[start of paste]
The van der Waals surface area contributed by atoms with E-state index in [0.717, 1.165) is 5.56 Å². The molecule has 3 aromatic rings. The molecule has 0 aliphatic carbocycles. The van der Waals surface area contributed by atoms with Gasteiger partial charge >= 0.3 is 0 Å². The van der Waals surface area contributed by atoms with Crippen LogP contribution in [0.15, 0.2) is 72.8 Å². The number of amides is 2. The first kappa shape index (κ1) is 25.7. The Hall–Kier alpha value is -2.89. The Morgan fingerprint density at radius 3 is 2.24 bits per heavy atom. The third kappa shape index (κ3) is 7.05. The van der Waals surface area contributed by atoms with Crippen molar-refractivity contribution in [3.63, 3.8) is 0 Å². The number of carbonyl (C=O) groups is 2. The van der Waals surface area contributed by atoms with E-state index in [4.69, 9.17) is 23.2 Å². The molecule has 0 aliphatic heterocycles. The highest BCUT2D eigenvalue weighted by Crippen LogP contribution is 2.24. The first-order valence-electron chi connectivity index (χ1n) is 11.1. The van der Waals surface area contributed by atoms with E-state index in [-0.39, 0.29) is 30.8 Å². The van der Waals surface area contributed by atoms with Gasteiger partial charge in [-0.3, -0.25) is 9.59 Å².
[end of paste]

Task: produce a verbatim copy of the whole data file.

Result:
The van der Waals surface area contributed by atoms with E-state index in [0.717, 1.165) is 5.56 Å². The molecule has 3 aromatic rings. The molecule has 0 aliphatic carbocycles. The van der Waals surface area contributed by atoms with Gasteiger partial charge >= 0.3 is 0 Å². The van der Waals surface area contributed by atoms with Crippen LogP contribution in [0.15, 0.2) is 72.8 Å². The number of amides is 2. The first kappa shape index (κ1) is 25.7. The Hall–Kier alpha value is -2.89. The Morgan fingerprint density at radius 3 is 2.24 bits per heavy atom. The third kappa shape index (κ3) is 7.05. The van der Waals surface area contributed by atoms with Crippen molar-refractivity contribution in [3.63, 3.8) is 0 Å². The number of carbonyl (C=O) groups is 2. The van der Waals surface area contributed by atoms with E-state index in [4.69, 9.17) is 23.2 Å². The molecule has 0 aliphatic heterocycles. The highest BCUT2D eigenvalue weighted by Crippen LogP contribution is 2.24. The first-order valence-electron chi connectivity index (χ1n) is 11.1. The van der Waals surface area contributed by atoms with E-state index in [-0.39, 0.29) is 30.8 Å². The van der Waals surface area contributed by atoms with Gasteiger partial charge in [-0.3, -0.25) is 9.59 Å².